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Thursday, 8 August 2013

Hurray, a crisis!

The European phase of the Great Recession that started in May 2010 has produced huge damage: ask unemployed youngsters in Spain, the Exchequer in Ireland, banks in Italy and about everybody in Greece. There are two categories of people, however, that could welcome it: economists and naïve Europhiles.

Economists, with their limited ability with respect to natural scientists to carry out laboratory experiments, find in crises an occasion to test their hypotheses and formulate new ones, since relationships that were dormant or too weak to be seen in normal conditions emerge clearly in a crisis. Witness the enormous literature on the Great Recession, which is likely to be further enriched in the next decades: are we not still discussing, 80 years later, the Great Depression? Not only intellectually but also financially an economist can benefit from a crisis: her human capital becomes more profitable if she is seen as capable of providing some useful advice on how to deal with the crisis.

The story about naïve Europhiles is a little more complicated.
Jean Monnet, one of the fathers of the European Union, famously wrote in his memoirs «J’ai toujours pensé que l’Europe se ferait dans les crises, et qu’elle serait la somme des solutions qu’on apporterait à ces crises.» [1] I found a similar statement while sifting through the documents Tommaso Padoa-Schioppa left to the Archives of the European Union, when collecting material for his biography: Padoa-Schioppa wrote of a tightening of contradictions, borne out of the decision of Delors to anticipate financial liberalization, leading to a positive outcome like the single currency. So, both Monnet and Padoa-Schioppa think that crises generate the discontinuities within which progress towards  European Union is achieved. And Monnet´s and Padoa-Schioppa´s thesis is well borne out by the decades long history of the European Union, where each crisis was an occasion of progress.

Bergsten and Kirkegaard [2], in one of the most perceptive papers I have read on the European crisis, develop Monnet´s and Padoa-Schioppa´s hypothesis into what they call the “only on the brink theory”, according to which, to surpass the crisis, a cession of sovereignty from the member states is needed and this is only possible under the duress of a crisis, when one is on the brink of a disaster. And one can argue that the "only on the brink" theory is a specialization of the dictum “if it ain´t broke, don´t fix it”. A crisis is the ultimate proof that something is broken and should be fixed. Therefore crises are  an occasion of progress. Hence the hurray from the naïve Europhile.

I consider myself a Europhile, but not a naïve one, so I do not indulge in hurrays for the crisis. I see the risk of recognizing the need to change only when one is close to the brink and I am aware of the damage of crises. Still the crisis is here and the relevant question is whether we are now wasting it or exploiting in the Monnet/Padoa-Schioppa sense. Another way to ask the same question is whether we are reacting fast and decisively enough, given that we are unable to take a proactive attitude and are thus condemned to a reactive one.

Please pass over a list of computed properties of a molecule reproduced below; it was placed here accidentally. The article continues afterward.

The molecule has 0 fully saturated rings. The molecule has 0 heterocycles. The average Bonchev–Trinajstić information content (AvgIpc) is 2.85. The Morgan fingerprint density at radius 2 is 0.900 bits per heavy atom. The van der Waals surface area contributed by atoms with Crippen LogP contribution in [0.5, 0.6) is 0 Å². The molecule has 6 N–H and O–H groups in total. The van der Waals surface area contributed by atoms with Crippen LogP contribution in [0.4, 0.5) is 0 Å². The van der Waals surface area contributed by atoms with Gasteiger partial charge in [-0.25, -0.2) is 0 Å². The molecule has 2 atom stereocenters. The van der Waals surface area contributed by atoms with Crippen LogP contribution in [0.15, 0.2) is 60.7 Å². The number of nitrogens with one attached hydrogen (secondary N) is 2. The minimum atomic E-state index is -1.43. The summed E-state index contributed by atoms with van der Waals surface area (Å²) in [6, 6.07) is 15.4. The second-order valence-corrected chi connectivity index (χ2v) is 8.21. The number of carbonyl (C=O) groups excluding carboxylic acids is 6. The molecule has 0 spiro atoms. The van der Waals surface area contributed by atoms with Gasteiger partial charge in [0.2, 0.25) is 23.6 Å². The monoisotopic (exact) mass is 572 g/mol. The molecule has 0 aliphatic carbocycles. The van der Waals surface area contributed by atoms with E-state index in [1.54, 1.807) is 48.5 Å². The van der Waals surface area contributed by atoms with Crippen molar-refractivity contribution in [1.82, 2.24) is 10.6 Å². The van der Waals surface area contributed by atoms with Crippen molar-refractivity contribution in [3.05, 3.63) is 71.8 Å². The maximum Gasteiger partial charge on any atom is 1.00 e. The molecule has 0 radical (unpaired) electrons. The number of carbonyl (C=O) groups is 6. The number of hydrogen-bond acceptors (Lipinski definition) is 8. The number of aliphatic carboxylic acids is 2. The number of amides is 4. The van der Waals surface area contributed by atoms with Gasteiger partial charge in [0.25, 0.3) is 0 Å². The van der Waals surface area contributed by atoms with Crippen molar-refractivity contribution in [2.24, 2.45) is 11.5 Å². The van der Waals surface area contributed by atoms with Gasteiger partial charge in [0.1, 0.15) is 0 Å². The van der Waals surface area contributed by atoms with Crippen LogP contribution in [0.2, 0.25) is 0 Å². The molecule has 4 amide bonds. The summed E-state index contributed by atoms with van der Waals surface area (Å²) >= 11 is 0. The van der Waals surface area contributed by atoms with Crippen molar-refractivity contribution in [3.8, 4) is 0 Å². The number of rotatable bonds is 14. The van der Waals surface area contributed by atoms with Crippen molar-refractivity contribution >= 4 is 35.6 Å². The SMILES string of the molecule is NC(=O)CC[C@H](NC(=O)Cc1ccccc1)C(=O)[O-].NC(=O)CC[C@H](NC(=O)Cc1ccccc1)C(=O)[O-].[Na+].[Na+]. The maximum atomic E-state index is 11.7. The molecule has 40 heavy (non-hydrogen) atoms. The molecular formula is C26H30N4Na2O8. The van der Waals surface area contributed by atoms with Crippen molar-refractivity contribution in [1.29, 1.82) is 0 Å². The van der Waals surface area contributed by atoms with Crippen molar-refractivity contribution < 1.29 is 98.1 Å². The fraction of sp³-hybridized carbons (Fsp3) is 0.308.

If you think you have read enough of this post, the answer to my question is: the speed and intensity of reaction has not been good so far but it has been (barely) sufficient and, if we will be able to sustain it long enough, the Monnet/Padoa-Schioppa hypothesis will be verified again. However, if we will stop progressing, or even worse we will be backpedal, the damage will be much bigger than proving the two great men wrong.

For patient readers, I can organize the assessment of the speed and intensity of reaction to the crisis under three items:

  1)     Economic adjustment,
  2)     Financial/monetary repair,
  3)     Institutional innovations, in
         a)   Economic and fiscal union,
         b)   Banking union,
         c)   Mutualizing idiosyncratic shocks.

As regards economic adjustment the message is that important flow variables, like the current account (see chart below) and the budget deficits, are being corrected while stock variables, like public debt and external debt, not surprisingly, are not adjusting as yet, being by construction much more inertial. Add to this that the external competitiveness of the peripheral countries is improving, as confirmed by their brisk export growth, and you get the positive side of things. On the negative side, you have the macroeconomic conditions of the euro area: currently anaemic in aggregate terms, divided between a South in recession and a North in more satisfactory conditions and lacklustre going forward. The ECB expects stabilization of activity at low level for the aggregate euro-area, which is better than a recession but just not good, while it does not dare put out a favourable prospect about the North-South divide or long term growth.

Current account balances (% of GDP)
Source: IMF, WEO database

The repair in the financial and monetary field progressed in two crucial respects:
 a) the ECB has reduced, through its very long term repo operationsprobably close to a normal level, the risk that a solvent bank would become insolvent because of illiquidity.